If a woman’s element is cooking, watch her. She will glide from the stove to the sink to the table, to the children, back to the stove and then the counter next to it. In and out of the cooler and the cupboards. She will dice and chop and sprinkle and dash a bit of this and that and serve a delicious meal. Stop. Take a step back and watch slowly. See the knife? A woman in her element is thinking about that knife and has a story to share. See the combination of seasonings with onion? Her eyes are not looking at the same pan as you are, her mind is somewhere else, because she learned to cook that meal in another country and her thoughts are running there to visit but will be back by the time you sit at the table to eat.

If her element is reading a book, watch her face. What situations stir her emotions? Do you read the same thing and think, “why is she crying about that?” At what parts of the story does she put the book down and ponder about what she has read? These are the things in her heart. Engage with sensitivity if you truly want to know. A scorned heart bleeds a long time.

If her element is photography, you will see the world through her eyes. Is her world dark and hazy? Why? Or is it colourful and bright. Why? Through her photographs one can find her hopes, her reflection, and things that move her heart. A laughing baby. She loves her children. She longs for children. A heart-shaped cloud. She values freedom and love. I knew a girl who included the same book in each photograph she took. That book had been given to her by her father who later left the family. It represents the importance of having him be a part of her life.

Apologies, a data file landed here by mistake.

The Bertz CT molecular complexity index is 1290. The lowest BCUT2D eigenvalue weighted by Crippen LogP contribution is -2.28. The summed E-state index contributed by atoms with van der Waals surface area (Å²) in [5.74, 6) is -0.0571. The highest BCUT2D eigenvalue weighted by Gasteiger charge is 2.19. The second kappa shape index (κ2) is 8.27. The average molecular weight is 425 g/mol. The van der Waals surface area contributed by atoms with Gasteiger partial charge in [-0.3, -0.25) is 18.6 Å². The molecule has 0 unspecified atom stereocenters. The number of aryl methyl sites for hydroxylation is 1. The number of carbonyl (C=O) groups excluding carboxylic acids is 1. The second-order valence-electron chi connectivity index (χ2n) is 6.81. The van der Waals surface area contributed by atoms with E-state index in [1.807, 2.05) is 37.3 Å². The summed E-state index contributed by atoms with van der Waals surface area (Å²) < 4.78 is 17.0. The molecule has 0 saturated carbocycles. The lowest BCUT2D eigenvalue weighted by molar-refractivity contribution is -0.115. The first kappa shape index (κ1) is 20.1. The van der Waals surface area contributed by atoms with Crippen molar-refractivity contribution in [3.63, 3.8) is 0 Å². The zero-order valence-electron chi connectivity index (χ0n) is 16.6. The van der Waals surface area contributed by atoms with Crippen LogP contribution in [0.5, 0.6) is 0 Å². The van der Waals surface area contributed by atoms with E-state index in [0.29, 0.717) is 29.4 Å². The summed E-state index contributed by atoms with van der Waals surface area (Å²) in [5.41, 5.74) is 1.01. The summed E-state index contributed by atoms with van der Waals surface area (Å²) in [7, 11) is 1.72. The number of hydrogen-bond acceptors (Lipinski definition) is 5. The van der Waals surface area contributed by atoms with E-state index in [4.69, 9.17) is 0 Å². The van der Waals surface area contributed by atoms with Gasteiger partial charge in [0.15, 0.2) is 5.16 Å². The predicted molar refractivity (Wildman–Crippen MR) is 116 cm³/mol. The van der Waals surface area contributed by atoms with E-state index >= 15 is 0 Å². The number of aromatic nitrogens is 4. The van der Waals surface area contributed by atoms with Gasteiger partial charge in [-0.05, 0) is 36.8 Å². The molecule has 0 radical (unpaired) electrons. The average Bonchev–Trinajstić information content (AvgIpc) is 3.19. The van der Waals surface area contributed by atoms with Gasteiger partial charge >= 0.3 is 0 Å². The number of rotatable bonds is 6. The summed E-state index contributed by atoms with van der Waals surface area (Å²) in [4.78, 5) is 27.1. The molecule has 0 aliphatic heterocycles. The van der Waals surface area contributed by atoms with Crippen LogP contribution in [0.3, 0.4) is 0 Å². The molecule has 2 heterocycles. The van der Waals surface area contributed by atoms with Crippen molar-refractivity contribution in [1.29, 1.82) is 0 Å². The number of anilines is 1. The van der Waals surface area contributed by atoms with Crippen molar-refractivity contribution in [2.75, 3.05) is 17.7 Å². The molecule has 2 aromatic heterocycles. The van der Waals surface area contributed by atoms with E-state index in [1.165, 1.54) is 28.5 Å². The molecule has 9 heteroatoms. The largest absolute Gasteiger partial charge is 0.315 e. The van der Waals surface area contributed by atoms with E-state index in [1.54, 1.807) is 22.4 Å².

Each woman has an element, a place or hobby where she subconsciously reveals herself. You will get to know more than the heart she wears on her sleeve, but the one underneath the skin that she guards because of its fragility. This is the place where truth gets told.

Have you ever walked in a woman doing dishes, staring out the window with tears in her eyes?  She insists she’s fine. Just thinking. The running water noisy like a waterfall, drowning the screams in her head. Her hands constantly washing away her sorrows down the sink. The water cleaning the dishes while her tears are cleaning her soul.

Getting to know a woman is more than just watching and talking to her, it is being truly engaged in her life.

x

(photo credit)